I read this post earlier today but I waited around to see if it would be picked up elsewhere and what they’re reaction would be.
The take everyone is getting is that Microsoft looked into buying Nokia but walked away.
No one seems to want to reiterate the point however that Nokia wasn’t looking to sell anyway.
Nokia didn’t want to sell, and Microsoft didn’t want to buy
So good on that front. Nokia does not want to sell, MS does not want to buy, and according to some resent denials, Samsung doesn’t want Nokia either.
Does it look sad that no one wants to buy Nokia? No not really. Now everyone can go about again on their merry way again until the next set of rumours. Any bets on how many days/weeks before the next ‘will MS buy Nokia’ again? :/.
The sneaky undertone are suggestions that MS should still go and buy Nokia anyway, when Nokia is much cheaper after letting it bleed more. :/ Indeed I’m oversimplifying things but it’s probably better all around if Microsoft did their darnedest to get them and Nokia out of this pickle now. Make sure Windows Phone 8 and Windows 8 is successful for all their partners. MS’s aim should be to get to the point where they can drop Nokia because WP is strong enough on its own, and likewise Nokia is strong enough that it doesn’t need MS’s help for their WP line of products. If they are trying to be sneaky and purposefully letting Nokia fail just to make them cheaper in a few years, well, they’re just closing the window of opportunity for themselves. If MS want Nokia that much, well they can have advance tickets to iOS/Androids hurrah party to the death of Microsoft and Nokia.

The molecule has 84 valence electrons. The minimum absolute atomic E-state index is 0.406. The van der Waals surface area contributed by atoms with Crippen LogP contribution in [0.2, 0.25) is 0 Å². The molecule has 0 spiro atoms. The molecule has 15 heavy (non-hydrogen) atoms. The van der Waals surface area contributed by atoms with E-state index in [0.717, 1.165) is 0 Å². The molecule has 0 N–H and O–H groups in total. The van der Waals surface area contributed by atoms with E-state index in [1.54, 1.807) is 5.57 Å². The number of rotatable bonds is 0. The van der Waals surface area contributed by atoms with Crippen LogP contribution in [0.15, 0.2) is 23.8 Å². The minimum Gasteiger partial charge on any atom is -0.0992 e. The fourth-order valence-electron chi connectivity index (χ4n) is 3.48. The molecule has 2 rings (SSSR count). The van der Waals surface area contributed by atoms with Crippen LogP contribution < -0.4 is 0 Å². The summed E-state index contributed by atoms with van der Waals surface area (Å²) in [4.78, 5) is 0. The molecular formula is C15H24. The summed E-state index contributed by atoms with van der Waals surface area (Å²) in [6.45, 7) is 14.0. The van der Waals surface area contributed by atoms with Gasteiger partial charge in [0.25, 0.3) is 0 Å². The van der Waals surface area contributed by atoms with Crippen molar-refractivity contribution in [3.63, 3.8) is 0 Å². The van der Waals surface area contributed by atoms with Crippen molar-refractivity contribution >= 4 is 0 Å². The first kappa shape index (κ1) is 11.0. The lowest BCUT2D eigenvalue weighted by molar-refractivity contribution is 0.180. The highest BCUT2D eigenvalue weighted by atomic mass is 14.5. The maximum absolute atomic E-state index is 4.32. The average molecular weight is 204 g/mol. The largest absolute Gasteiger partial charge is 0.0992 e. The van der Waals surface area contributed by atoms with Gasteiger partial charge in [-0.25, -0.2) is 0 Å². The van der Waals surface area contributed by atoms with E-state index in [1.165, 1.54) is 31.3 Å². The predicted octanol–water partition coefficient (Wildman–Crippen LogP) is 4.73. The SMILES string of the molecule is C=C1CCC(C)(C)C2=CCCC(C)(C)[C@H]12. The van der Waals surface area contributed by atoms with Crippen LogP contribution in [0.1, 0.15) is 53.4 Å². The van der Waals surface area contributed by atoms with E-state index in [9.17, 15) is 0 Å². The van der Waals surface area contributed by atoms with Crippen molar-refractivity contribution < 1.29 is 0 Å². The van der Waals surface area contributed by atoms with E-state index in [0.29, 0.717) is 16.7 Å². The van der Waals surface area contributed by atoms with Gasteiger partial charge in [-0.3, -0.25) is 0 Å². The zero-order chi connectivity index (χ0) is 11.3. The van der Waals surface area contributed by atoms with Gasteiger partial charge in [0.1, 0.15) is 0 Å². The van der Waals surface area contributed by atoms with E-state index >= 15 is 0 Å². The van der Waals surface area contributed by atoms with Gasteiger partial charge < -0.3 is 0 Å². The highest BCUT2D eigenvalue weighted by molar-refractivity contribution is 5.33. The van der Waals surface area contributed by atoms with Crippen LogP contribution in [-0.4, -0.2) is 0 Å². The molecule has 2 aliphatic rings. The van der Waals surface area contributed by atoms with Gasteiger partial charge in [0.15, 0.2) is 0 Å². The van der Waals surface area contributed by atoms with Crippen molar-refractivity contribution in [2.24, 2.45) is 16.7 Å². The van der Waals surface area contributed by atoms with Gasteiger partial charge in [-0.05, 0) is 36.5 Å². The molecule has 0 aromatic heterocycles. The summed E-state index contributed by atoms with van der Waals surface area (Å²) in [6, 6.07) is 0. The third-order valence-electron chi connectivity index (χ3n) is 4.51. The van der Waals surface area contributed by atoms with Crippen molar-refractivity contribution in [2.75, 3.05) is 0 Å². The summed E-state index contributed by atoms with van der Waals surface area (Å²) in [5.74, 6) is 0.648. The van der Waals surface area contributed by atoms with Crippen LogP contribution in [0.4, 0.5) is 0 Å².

So how are we to look at things? The Register thinks that Nokia’s come back can’t be judged until we’re into the second cycle later this year, possibly even Apollo. For those who cry about moving goalposts, suck back those tears. We’ve been pretty consistent on looking out for Q3 2012 results too. If Nokia’s WP8/W8 devices suck then, well, adiós. There are good opportunities to be had. The plan/strategies often aren’t what fails Nokia, it’s the world’s worst execution that gets them.
Nokia’s comeback can’t be fairly judged until we’re into the second cycle of products later this year based on Tango – and perhaps even the third, based on Apollo. Elop has already halved the time it takes for Nokia to make a smartphone, simply by shifting to Windows.
The article ends saying there isn’t room for this third ecosystem. Yet that third ecosystem continues to grow and blossom. Ecosystem consisting not just of apps but the rest of Microsoft’s offerings. Success for Nokia relies on a domino of success of MS’s assets. Continued success of Xbox, Office, Skype, Hotmail, Windows (and other MS products) could mean a very strong ecosystem for Nokia’s Lumia range.
Even if the MS based ecosystem succeeds, it does not immediately guarantee Nokia’s. For one, Nokia’s got strong competition from Samsung – the king of adaptation. If Samsung sniffs success/competition they’ll surely mould themselves around Windows to snuff Nokia out. This is the kind of action Nokia could have and should have done to the upstart iOS and then Android – but of course, in Nokia’s eyes touch screens weren’t going anywhere, right?
What does Nokia need to do? Just focus on producing the best devices and make sure we’re not waiting months and months to buy them. Can they do it? Yes. But each day we wait for Nokia’s hero device is another day that arrow leans closer towards NO.
Thanks everyone who sent this in!